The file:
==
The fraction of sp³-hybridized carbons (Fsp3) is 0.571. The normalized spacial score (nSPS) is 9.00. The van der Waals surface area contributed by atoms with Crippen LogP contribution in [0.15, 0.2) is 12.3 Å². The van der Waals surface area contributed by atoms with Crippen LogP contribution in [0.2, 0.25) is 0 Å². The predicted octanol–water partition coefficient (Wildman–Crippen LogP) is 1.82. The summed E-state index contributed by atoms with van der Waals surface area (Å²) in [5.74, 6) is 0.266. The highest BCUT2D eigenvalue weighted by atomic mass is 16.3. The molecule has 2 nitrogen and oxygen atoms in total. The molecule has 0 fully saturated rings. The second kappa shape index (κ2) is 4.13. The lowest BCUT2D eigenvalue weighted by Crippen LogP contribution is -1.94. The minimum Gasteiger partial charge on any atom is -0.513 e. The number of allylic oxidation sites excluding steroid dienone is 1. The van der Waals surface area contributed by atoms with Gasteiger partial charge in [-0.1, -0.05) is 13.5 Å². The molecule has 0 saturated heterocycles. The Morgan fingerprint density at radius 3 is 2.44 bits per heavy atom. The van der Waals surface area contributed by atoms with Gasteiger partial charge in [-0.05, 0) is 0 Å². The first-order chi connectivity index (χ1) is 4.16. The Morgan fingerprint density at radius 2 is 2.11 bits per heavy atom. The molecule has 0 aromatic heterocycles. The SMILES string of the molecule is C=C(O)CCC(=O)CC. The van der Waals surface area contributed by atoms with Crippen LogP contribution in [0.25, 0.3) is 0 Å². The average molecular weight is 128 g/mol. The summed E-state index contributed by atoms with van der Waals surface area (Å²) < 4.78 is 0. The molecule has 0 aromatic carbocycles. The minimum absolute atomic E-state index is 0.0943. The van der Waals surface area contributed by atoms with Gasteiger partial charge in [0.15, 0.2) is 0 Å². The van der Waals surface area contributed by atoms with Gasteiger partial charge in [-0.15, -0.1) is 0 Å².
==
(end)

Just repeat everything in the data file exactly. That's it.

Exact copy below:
The fraction of sp³-hybridized carbons (Fsp3) is 0.571. The normalized spacial score (nSPS) is 9.00. The van der Waals surface area contributed by atoms with Crippen LogP contribution in [0.15, 0.2) is 12.3 Å². The van der Waals surface area contributed by atoms with Crippen LogP contribution in [0.2, 0.25) is 0 Å². The predicted octanol–water partition coefficient (Wildman–Crippen LogP) is 1.82. The summed E-state index contributed by atoms with van der Waals surface area (Å²) in [5.74, 6) is 0.266. The highest BCUT2D eigenvalue weighted by atomic mass is 16.3. The molecule has 2 nitrogen and oxygen atoms in total. The molecule has 0 fully saturated rings. The second kappa shape index (κ2) is 4.13. The lowest BCUT2D eigenvalue weighted by Crippen LogP contribution is -1.94. The minimum Gasteiger partial charge on any atom is -0.513 e. The number of allylic oxidation sites excluding steroid dienone is 1. The van der Waals surface area contributed by atoms with Gasteiger partial charge in [-0.1, -0.05) is 13.5 Å². The molecule has 0 saturated heterocycles. The Morgan fingerprint density at radius 3 is 2.44 bits per heavy atom. The van der Waals surface area contributed by atoms with Gasteiger partial charge in [-0.05, 0) is 0 Å². The first-order chi connectivity index (χ1) is 4.16. The Morgan fingerprint density at radius 2 is 2.11 bits per heavy atom. The molecule has 0 aromatic heterocycles. The SMILES string of the molecule is C=C(O)CCC(=O)CC. The van der Waals surface area contributed by atoms with Crippen LogP contribution in [0.25, 0.3) is 0 Å². The average molecular weight is 128 g/mol. The summed E-state index contributed by atoms with van der Waals surface area (Å²) < 4.78 is 0. The molecule has 0 aromatic carbocycles. The minimum absolute atomic E-state index is 0.0943. The van der Waals surface area contributed by atoms with Gasteiger partial charge in [0.15, 0.2) is 0 Å². The van der Waals surface area contributed by atoms with Gasteiger partial charge in [-0.15, -0.1) is 0 Å².